W3C home > Mailing lists > Public > public-html@w3.org > October 2009

Re: ISSUE-41/ACTION-97 decentralized-extensibility

From: Aryeh Gregor <Simetrical+w3c@gmail.com>
Date: Mon, 19 Oct 2009 12:25:56 -0400
Message-ID: <7c2a12e20910190925r6785de01u80c789781616bcdd@mail.gmail.com>
To: Krzysztof Maczyński <1981km@gmail.com>, Shelley Powers <shelleyp@burningbird.net>, Leif Halvard Silli <xn--mlform-iua@xn--mlform-iua.no>
Cc: public-html@w3.org
2009/10/19 Krzysztof Maczyński <1981km@gmail.com>:
> Your differentiation based on this between scripts and browser extensions doesn't seem valid to me. Both could use @class (and some indeed do with current HTML, often unfortunately) or elements in another namespace. So your point would have to be taken equally against arbitrary @class as arbitrarily namespaced elements.

It's true that nonstandard extensions could use things like class,
data-*, and so on.  This is unpreventable.  But it doesn't mean we
need to add further mechanisms specifically to accommodate these
extensions.

On Mon, Oct 19, 2009 at 7:45 AM, Shelley Powers <shelley.just@gmail.com> wrote:
> The use of class names is moot, because they don't provide a process
> whereby we can ensure that there are no name clashes with class names.

Classes are reserved for use by scripts and styles provided by the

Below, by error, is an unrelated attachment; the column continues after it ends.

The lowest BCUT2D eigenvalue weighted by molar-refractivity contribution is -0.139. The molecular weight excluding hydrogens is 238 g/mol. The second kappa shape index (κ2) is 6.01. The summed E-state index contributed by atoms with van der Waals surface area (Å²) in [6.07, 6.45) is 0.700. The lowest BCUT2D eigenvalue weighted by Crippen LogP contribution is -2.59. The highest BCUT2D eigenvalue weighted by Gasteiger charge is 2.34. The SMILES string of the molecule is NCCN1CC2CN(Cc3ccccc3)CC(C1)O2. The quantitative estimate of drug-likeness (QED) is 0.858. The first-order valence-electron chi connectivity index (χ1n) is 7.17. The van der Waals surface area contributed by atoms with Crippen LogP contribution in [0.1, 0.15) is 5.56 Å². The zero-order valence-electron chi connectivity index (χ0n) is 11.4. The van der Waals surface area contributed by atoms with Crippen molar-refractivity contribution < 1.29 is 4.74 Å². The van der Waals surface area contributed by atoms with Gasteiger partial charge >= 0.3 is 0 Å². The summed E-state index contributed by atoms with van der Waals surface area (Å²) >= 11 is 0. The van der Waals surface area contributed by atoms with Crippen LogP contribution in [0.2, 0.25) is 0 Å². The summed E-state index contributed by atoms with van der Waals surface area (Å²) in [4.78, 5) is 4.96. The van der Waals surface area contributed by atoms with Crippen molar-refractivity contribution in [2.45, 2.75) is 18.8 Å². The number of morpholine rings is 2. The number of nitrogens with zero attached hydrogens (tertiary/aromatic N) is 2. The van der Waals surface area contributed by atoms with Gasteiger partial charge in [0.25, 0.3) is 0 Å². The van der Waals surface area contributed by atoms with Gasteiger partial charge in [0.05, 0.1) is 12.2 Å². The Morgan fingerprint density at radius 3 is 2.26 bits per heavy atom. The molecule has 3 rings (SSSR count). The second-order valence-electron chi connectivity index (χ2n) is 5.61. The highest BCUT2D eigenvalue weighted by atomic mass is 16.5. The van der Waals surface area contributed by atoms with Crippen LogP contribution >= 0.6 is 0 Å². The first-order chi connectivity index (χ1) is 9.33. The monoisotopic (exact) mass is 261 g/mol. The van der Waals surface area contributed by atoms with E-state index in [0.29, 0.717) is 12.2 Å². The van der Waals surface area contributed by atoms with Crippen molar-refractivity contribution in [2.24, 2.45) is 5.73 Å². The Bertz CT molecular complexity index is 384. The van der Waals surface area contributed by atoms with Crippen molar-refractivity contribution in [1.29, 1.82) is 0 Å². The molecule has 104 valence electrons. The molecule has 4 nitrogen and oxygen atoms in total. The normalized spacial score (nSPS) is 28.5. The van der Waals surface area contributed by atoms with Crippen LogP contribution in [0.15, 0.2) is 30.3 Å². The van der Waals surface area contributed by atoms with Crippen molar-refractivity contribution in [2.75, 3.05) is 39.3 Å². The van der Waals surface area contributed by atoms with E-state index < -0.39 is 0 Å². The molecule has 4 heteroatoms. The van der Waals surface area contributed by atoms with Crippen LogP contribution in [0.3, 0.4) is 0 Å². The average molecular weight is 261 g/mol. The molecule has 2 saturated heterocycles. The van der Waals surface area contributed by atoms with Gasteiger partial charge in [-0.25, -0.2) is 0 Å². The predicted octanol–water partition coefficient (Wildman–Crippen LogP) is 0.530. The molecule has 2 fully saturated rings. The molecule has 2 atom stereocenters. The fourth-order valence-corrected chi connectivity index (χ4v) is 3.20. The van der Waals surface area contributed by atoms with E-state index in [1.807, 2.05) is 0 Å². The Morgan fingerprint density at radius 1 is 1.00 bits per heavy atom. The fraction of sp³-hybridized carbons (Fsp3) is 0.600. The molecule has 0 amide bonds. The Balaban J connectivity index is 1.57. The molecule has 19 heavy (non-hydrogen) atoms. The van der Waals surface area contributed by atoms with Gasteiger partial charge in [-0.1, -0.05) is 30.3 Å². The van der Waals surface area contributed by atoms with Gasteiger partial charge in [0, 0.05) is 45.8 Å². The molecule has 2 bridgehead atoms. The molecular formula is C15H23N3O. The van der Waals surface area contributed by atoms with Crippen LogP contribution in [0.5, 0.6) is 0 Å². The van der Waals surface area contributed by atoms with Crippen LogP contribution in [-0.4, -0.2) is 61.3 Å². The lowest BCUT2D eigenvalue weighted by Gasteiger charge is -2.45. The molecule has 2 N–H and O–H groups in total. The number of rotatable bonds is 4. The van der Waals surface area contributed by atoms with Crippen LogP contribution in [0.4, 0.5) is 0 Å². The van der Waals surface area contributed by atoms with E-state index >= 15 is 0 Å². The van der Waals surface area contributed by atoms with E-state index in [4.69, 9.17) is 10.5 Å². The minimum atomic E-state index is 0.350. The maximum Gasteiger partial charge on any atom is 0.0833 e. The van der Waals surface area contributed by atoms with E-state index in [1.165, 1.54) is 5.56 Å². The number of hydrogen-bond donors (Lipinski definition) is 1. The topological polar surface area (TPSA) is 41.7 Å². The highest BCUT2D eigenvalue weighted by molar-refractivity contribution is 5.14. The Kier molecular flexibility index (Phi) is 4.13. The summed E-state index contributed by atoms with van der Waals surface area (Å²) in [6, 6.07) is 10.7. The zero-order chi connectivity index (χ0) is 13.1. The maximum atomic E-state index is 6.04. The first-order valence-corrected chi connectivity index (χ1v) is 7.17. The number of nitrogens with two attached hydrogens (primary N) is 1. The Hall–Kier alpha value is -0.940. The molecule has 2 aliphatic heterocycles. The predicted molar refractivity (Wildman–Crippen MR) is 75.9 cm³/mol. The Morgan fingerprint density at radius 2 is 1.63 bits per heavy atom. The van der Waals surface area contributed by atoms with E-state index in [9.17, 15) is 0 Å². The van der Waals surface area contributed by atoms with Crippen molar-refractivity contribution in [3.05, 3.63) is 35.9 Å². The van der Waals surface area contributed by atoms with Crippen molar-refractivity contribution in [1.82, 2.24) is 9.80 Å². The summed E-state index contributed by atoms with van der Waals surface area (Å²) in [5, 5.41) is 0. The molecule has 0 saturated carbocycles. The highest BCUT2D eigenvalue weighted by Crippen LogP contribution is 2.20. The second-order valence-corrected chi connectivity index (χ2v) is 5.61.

page author, who will be able to prevent conflicts directly by
modifying the scripts/styles if necessary.  Therefore, name clashes
are not a serious issue.  They're an annoyance at worst.

On Mon, Oct 19, 2009 at 7:59 AM, Shelley Powers <shelley.just@gmail.com> wrote:
> I'm not sure where the concept of proprietary tools enters this. I
> have seen HTML used for proprietary tools, and CSS, too -- should we
> then desist in working on these? Or should we accept, as fact, that
> any open specification can be, and will be used, in proprietary tools.

The problem is not that the tools themselves are proprietary, but that
data is exchanged in formats that only proprietary tools can read.
That's what the W3C is supposed to be working against, as a standards
body.  One of the major goals of HTML5 is to replace technologies like
Flash with standardized solutions, for example.  HTML5 is in most
places very careful to prohibit extensions by user agents.  (The only
exceptions I can think of are <object> and <embed>.)

> That's a risky path to walk. You've just equated proprietary with
> standard, and then stated non-standard should be invalid. Are you
> saying that all proprietary uses of HTML5, then, should be invalid?

No.  I'm saying that any document that cannot be fully processed by
any party based solely on published, royalty-free standards should not
be valid.  Documents that contain significant content in a nonstandard
format should be invalid HTML.  The prevalence of such documents is
contrary to the goals of the W3C and an open web.  As I understand it,
that's why HTML5 specifically prohibits any extensions by user agents
that are not appropriately standardized.

On Mon, Oct 19, 2009 at 9:03 AM, Leif Halvard Silli
<xn--mlform-iua@xn--mlform-iua.no> wrote:
> 'Unstandard data formats' and 'undesired features' are different concepts.
> Decentralized extensions = standard format.

By that logic, isn't anything written in XML standardized, because XML
is a standard data format?  A language that has standardized syntax